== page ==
Rob Burgess

Last week did not get off to what I would call a great start.

First, 58 were murdered and nearly 500 more were wounded late Oct. 1 in Las Vegas in what is now the deadliest mass shooting in modern American history.

Then, just a few hours later, legendary guitarist, songwriter and singer Tom Petty was discovered at home unconscious and in full cardiac arrest. What’s worse, he was clinging to life at UCLA Medical Center when it was prematurely announced Petty had died. Every classic rock radio station I turned to began playing marathons of Petty hits, which abruptly stopped when the Los Angeles Police Department had to issue a retraction. This led to false hope Petty would pull through. Finally, it was announced by Tony Dimitriades, Petty’s longtime manager, that he had died at 8:40 p.m. Oct. 2.

The full weight didn’t really hit me until I watched a video Sunday of country star Jason Aldean and his band perform Petty’s 1989 single, “I Won’t Back Down,” to open the season premiere of “Saturday Night Live.” Aldean had been on stage when the shots rang out in Las Vegas. Understandably, Aldean’s voice wasn’t in top shape and the song choice was odd given the fact that the episode’s featured musical guest, Sam Smith, had been previously forced to give Petty and Jeff Lynne co-writing credits on his 2014 song “Stay With Me” for copying “I Won’t Back Down.” But in that moment I didn’t care about any of that. I’m not afraid to admit I teared up a bit for the first time since all that death.

But I also smiled, too. Who else but Petty could have written a song that transcended genre, age, class, space and time to unite a grief-stricken nation? The only other artist I can think of would be Johnny Cash. (Not coincidentally, Cash also covered “I Won’t Back Down” with Petty on his 2000 album, “American III: Solitary Man,” and was accompanied by Tom Petty and the Heartbreakers on his 1996 album, “Unchained.”)

If you’re like me, you can’t remember the first time you heard a Tom Petty and the Heartbreakers song. But I am willing to wager you can remember the first time one imprinted on your DNA. By the time I was born, Petty had been putting out albums for years, so his music was already everywhere. The song that did it for me, though, was his 1993 smash, “Mary Jane’s Last Dance.” (I’m playing it as I write this, and I’m suddenly right back there at 10 years old sitting on my family’s front porch.) Of course, the fact he was singing about Indiana caught my attention right away, but the sleazy swamp rock kept me hooked. My mom had already blocked MTV, but the video played constantly on VH1 along with Petty’s other, older delightful music videos. I quickly procured the “Greatest Hits” cassette from the BMG Music Service. The tape hardly left my Walkman for weeks and months as I fell in love with all the old singles I had overlooked. From there, I copped Petty’s 1994 solo album, “Wildflowers.” I eventually moved on, but my love for Petty never subsided.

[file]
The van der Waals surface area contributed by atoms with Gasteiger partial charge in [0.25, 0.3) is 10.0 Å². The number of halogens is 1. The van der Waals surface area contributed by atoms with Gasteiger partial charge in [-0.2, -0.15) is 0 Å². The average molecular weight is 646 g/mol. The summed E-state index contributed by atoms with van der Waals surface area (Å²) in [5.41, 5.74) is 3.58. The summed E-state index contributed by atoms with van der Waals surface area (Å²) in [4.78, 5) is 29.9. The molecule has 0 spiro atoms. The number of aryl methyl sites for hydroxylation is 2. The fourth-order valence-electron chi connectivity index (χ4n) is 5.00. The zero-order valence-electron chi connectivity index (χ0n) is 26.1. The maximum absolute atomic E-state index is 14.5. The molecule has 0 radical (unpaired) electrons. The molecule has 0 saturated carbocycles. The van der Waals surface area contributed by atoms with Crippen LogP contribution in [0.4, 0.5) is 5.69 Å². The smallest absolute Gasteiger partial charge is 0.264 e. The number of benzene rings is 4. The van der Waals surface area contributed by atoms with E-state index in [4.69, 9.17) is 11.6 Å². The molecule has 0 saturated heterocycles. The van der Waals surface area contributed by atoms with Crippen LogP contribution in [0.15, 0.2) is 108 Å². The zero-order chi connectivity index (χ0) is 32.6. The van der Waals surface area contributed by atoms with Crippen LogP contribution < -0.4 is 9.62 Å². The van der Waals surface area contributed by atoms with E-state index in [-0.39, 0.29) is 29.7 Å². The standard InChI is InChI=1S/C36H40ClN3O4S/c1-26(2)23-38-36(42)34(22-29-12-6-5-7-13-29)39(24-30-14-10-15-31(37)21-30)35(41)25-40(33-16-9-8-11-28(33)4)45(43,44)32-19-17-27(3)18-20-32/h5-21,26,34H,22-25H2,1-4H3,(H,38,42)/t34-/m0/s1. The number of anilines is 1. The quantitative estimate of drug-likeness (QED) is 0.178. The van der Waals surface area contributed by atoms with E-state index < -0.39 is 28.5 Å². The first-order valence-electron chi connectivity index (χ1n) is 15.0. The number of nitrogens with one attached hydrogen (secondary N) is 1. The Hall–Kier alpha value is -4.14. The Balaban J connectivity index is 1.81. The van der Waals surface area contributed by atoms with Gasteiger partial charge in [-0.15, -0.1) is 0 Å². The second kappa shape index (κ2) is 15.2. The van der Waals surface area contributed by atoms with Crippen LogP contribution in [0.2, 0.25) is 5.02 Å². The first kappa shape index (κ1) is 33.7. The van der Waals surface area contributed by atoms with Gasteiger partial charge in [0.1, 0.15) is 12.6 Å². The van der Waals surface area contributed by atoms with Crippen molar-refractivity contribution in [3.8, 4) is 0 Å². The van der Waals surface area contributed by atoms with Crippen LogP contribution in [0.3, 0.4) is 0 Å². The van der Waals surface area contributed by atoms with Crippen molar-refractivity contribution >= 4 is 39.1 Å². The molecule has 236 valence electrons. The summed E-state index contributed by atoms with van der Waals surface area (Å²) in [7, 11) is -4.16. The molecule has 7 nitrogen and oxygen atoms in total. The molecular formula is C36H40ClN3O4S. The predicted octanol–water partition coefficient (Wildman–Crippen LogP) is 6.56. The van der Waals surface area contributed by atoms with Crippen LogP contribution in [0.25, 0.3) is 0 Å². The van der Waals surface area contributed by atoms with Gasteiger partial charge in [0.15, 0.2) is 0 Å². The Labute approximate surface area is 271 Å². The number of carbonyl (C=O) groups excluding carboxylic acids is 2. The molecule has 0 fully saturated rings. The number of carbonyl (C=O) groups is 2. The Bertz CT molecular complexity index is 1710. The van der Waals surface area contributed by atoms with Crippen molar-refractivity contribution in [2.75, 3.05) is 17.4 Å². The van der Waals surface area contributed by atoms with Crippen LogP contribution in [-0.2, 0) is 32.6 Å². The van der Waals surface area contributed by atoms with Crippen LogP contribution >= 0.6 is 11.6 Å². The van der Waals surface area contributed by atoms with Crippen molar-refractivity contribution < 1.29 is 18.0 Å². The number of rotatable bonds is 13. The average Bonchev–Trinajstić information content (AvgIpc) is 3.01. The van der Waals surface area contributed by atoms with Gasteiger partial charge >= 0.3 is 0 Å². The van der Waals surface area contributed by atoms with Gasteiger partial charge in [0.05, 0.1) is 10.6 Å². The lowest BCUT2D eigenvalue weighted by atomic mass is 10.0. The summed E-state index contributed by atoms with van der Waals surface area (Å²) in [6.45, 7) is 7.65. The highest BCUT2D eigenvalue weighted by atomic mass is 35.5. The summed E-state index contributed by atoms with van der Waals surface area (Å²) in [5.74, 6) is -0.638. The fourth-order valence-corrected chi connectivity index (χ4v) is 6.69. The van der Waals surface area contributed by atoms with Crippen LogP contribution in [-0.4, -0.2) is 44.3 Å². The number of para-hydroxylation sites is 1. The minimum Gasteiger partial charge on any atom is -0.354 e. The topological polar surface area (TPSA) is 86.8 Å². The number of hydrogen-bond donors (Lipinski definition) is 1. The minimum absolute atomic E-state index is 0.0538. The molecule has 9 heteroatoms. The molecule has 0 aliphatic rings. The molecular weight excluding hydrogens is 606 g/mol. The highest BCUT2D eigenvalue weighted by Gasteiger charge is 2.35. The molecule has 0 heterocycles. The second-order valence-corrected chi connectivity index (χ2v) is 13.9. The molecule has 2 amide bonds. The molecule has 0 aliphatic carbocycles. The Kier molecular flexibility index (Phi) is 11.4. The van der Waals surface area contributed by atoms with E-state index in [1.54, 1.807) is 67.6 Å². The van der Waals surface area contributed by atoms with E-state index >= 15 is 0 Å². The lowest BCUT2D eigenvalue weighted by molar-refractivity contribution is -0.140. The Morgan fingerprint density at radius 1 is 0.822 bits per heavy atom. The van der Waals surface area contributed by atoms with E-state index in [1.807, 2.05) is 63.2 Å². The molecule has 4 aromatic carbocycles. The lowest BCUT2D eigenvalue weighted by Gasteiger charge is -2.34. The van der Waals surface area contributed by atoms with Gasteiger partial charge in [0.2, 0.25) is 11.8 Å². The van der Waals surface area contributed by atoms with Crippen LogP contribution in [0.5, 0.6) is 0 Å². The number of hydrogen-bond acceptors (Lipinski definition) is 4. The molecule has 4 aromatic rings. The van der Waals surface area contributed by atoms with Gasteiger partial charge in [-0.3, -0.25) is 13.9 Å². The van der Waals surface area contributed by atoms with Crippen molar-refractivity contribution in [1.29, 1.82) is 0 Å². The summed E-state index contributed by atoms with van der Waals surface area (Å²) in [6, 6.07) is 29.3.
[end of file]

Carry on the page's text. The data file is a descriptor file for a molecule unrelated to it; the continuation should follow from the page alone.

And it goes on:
Petty’s death last week did give me the excuse I needed to plunge into Peter Bogdanovich’s 2007, four-hour documentary, “Runnin’ Down a Dream.” (Weirdly, I had been watching Martin Scorsese’s 2011 four-hour documentary, “George Harrison: Living in the Material World” about Petty’s Traveling Wilburys bandmate when I heard about his death.) One thing that struck me while watching was Petty’s craft as a writer. His poetry was so specific, yet so universal. Take his 1979 song, “Even The Losers.” Here’s a few lines from the first verse: “Well it was nearly summer, we sat on your roof. Yeah, we smoked cigarettes and we stared at the moon.” And, from the bridge: “Two cars parked on the overpass. Rocks hit the water like broken glass.” Do you hear how detailed those descriptions are? And do you think prepubescent me had any real-world experience to relate? Of course not. But somehow, it landed. I felt a connection. My imagination filled in the rest. It was like being nostalgic for something I hadn’t even experienced.

And that’s why Tom Petty’s music will never, ever die.

Rob Burgess, Tribune city editor, may be reached via email at rob.burgess@kokomotribune.com.

JASON ALDEAN PERFORMS "I WON'T BACK DOWN" ON "SATURDAY NIGHT LIVE":

SAM SMITH - "STAY WITH ME" (2014)

JOHNNY CASH (FEAT. TOM PETTY) - "I WON'T BACK DOWN" (2000):

TOM PETTY AND THE HEARTBREAKERS - "MARY JANE'S LAST DANCE" (1993):

TOM PETTY AND THE HEARTBREAKERS - "EVEN THE LOSERS" (1979):

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